The search warrant was imposed by the Bariloche federal judge Silvina Domínguez, setting off a series of violent acts that violate international treaties: Convention 169 of the International Labor Organization (ILO) on Indigenous and Tribal Peoples (1989), the United Nations Declaration on the Rights of Indigenous Peoples (2007), the American Declaration on the Rights of Indigenous Peoples (2015), the Convention on the Elimination of All Forms of Discrimination against Women (1981) and the Convention on the Rights of the Child (1989), as well as other Human Rights declarations, such as: the Inter-American Convention to Prevent, Punish and Eradicate Violence against Women, known as the Convention of Belém do Pará (1994) and the Convention Against Torture and Other Cruel, Inhuman or Degrading Treatment or Punishment (1987). The raid on the community Lafken Winkul Mapu was carried out by the new Unified Command that includes the Federal Police, National Gendarmerie, Naval Prefecture, and Airport Police, entering the community with military weapons and repressive instruments, including two Hercules planes. According to an October 9 article in Página 12 (an Argentina-based digital newspaper), the order authorized the arrest of all people found on the premises.
As a result of the order, seven women were detained. One of them was pregnant, and she later gave birth while under house arrest. The women were detained with two infants of four months and one month, respectively, in addition to other children. During the raid, the police used shotguns with anti-riot cartridges and chemical gasses in a place where there were children and infants. Six children managed to hide in the forest and were rescued by their relatives during the night, according to a broadcast by Radio Autónoma Piuke. According to a statement from the Mapuche communities of Bariloche (October 5), the imprisoned children were released by the police at 8:00 p.m. on the day of the raid. However, the statement accuses the military and police of the violation of the rights and the physical and mental health of the children during and after the police operation, as the raid was carried out “despite the fact that federal judge Domínguez knew that there were minors in the territory.”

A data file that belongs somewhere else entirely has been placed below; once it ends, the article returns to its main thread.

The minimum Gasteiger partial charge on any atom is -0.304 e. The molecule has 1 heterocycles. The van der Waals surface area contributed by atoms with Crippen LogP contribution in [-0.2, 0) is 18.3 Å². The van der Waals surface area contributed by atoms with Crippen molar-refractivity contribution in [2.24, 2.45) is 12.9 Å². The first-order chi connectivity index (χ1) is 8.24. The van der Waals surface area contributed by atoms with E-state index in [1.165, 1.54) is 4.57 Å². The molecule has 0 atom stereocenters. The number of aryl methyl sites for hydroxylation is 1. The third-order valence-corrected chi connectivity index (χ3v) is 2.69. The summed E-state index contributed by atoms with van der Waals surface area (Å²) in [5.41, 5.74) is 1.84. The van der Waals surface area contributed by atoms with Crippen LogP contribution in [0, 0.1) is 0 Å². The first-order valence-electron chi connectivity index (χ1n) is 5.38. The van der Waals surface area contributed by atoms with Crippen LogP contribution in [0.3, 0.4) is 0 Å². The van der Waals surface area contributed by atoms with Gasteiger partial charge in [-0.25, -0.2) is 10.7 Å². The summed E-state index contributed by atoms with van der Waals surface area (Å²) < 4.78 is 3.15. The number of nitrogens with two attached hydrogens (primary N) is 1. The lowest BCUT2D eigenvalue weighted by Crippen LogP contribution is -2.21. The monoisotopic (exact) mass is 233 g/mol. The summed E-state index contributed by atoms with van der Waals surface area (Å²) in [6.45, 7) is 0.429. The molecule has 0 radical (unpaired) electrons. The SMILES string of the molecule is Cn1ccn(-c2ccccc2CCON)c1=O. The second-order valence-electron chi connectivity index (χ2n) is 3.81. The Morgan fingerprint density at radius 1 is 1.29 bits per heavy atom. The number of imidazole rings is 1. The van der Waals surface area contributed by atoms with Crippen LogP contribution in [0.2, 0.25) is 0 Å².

During the raid, the houses were searched by the police, who confiscated cell phones, notebooks, and clothing. The rewe (sculpted wooden ceremonial figure) and the ceremonial site of the Machi Betiana Colhuan Nahuel were manipulated by the armed forces, violating the spiritual and cultural rights of the Mapuche people. Andrea Despo Cañuqueo, the only woman released at the time, gave her testimony on October 12 at a peaceful demonstration in Bariloche. She said: “Everything that is happening in the rewe is unfair, the winka [invaders], the soldiers of all stripes are inside, in the rukas [houses], in the sacred site, in the rewe (…) we do not know what state all of these things are in and we ask ourselves: Do we go into the church of another religion and start breaking things? Or does the State go and carry out this destruction and this abuse with other religions? They do not, but it seems that they have this great cruelty with our people, with our spirituality and that they know that this is very important to us.”